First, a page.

Watson Saint Fleur is 12 but he’s never attended a day of school. He’s toiled in hardship doing household chores and peddling plastic bags of drinking water along city streets noisy with motorbikes and trucks. Continue reading “Trump Administration’s Planned Deportations of Haitians Could Bring Increase of Child Servants”
In a dining room in a wealthy district in the hills above Haiti’s capital, waiters in black outfits whisk plates of crunchy malanga fritters and creamy polenta to well-off locals and tourists. In the kitchen, the chef ladles glistening, fresh conch into a pot as his staff dice tomatoes and watercress.
In the pre-dawn hours of Feb. 18, 22 runners take off from the northern tip of Haiti.
In contrast with the generally thriving residents of Norway, people in South Sudan, Haiti and Ukraine top a Gallup survey of the most suffering countries in 2016.
A rice and beans breakfast is planned for 9:15-10:15 a.m. Feb. 26 at the Grace United Methodist Church, 318 N. Center St.
Introducing IKONDO, A Unique Mission Guest Village In Haiti
The Hands & Feet Project is a non-profit organization that provides respite care for the orphaned and abandoned children of Haiti. Founded in 2004, The Hands & Feet Project is also dedicated to creating dignified jobs that help keep families together, which is why they are proud to announce their newest initiative, IKONDO, a mission guest village located in the mountains above Grand Goave, Haiti.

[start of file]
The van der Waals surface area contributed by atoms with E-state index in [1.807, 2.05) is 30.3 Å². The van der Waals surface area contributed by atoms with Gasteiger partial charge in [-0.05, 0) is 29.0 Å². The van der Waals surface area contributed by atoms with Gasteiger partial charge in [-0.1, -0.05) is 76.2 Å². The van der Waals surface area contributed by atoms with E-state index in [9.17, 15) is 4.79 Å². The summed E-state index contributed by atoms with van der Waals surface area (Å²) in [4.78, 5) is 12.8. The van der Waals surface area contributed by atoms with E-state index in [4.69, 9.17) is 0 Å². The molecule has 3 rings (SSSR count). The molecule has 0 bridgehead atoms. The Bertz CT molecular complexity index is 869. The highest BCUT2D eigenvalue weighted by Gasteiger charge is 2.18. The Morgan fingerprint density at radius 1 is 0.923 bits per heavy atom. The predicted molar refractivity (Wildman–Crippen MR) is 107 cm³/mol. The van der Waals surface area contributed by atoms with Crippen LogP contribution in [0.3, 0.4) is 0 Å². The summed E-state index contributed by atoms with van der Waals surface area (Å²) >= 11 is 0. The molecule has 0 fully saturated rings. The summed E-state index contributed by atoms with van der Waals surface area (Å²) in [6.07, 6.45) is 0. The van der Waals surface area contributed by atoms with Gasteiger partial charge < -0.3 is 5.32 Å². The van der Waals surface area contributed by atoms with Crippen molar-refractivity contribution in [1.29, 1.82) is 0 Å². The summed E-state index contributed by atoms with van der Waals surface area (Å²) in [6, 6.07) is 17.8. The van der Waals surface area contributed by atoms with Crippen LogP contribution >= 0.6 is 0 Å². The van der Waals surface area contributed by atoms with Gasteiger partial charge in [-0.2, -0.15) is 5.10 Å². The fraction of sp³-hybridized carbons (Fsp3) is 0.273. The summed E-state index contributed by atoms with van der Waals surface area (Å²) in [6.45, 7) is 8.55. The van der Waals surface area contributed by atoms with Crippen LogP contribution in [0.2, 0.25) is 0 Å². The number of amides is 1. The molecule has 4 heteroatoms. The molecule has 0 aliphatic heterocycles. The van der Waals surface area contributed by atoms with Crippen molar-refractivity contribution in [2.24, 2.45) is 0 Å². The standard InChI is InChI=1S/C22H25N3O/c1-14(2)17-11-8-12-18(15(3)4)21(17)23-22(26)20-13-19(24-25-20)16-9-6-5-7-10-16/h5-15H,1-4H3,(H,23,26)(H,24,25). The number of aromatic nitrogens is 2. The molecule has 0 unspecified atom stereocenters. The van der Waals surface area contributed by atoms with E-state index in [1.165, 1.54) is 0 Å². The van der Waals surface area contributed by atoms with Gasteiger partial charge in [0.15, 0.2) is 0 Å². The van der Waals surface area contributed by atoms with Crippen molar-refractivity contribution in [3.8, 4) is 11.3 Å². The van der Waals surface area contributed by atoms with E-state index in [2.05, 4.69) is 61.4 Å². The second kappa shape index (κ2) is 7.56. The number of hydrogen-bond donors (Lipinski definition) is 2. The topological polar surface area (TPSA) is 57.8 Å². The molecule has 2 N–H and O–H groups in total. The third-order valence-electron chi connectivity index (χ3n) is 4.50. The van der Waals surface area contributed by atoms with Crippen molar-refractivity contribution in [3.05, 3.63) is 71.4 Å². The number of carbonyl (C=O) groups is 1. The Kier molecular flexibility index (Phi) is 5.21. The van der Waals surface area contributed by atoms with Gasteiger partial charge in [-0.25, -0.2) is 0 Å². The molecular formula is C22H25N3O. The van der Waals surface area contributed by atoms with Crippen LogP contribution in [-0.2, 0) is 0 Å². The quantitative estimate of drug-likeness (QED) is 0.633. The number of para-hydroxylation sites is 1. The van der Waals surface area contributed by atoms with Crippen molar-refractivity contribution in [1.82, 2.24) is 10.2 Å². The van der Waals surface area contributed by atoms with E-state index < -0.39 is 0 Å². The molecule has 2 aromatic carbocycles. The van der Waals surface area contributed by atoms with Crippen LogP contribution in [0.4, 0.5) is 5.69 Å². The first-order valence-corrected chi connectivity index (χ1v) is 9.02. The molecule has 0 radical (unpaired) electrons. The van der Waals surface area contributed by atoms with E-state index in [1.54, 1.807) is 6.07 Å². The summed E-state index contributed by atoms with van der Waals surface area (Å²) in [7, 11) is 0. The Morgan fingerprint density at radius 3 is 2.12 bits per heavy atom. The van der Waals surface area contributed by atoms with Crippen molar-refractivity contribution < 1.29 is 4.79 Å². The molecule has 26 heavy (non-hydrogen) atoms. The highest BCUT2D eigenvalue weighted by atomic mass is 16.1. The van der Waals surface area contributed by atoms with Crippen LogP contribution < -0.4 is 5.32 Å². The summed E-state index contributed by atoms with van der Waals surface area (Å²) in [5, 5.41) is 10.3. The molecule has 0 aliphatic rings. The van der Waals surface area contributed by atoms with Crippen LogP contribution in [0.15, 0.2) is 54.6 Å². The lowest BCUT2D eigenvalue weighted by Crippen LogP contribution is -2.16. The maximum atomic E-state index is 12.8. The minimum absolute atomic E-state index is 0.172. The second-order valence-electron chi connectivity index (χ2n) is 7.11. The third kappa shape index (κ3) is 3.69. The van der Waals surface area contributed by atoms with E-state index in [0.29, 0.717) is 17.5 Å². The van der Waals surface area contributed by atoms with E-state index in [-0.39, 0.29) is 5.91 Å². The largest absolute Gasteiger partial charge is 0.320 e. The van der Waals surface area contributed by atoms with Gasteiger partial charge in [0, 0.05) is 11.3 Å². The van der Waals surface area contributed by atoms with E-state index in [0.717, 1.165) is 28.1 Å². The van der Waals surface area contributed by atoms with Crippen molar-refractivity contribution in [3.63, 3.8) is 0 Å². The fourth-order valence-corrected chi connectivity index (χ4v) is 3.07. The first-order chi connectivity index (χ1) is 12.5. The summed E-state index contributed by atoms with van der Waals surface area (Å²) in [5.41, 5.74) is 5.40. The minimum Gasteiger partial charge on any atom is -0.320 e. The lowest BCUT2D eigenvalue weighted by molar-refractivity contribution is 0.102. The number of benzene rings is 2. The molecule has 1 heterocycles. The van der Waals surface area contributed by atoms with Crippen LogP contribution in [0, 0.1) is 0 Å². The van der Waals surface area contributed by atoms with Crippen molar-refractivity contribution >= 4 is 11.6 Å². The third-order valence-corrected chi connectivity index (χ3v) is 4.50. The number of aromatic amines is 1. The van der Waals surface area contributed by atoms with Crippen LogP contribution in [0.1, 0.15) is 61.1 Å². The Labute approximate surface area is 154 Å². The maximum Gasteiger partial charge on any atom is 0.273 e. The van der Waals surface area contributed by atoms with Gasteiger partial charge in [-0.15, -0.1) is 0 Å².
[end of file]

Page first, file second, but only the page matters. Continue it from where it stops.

Haiti marked the 214th anniversary of its political independence, acknowledging that after so many years “we are still unable to feed our people, educate our children, provide health care to our compatriots, and rebuild the infrastructure necessary for the economic development of our country”.
On May 21, 2010, April Watkins graduated with a nursing degree from the University of Texas at Austin. That same day, she left for Haiti, part of a medical relief mission in the wake of a magnitude 7.0 earthquake that had devastated the country.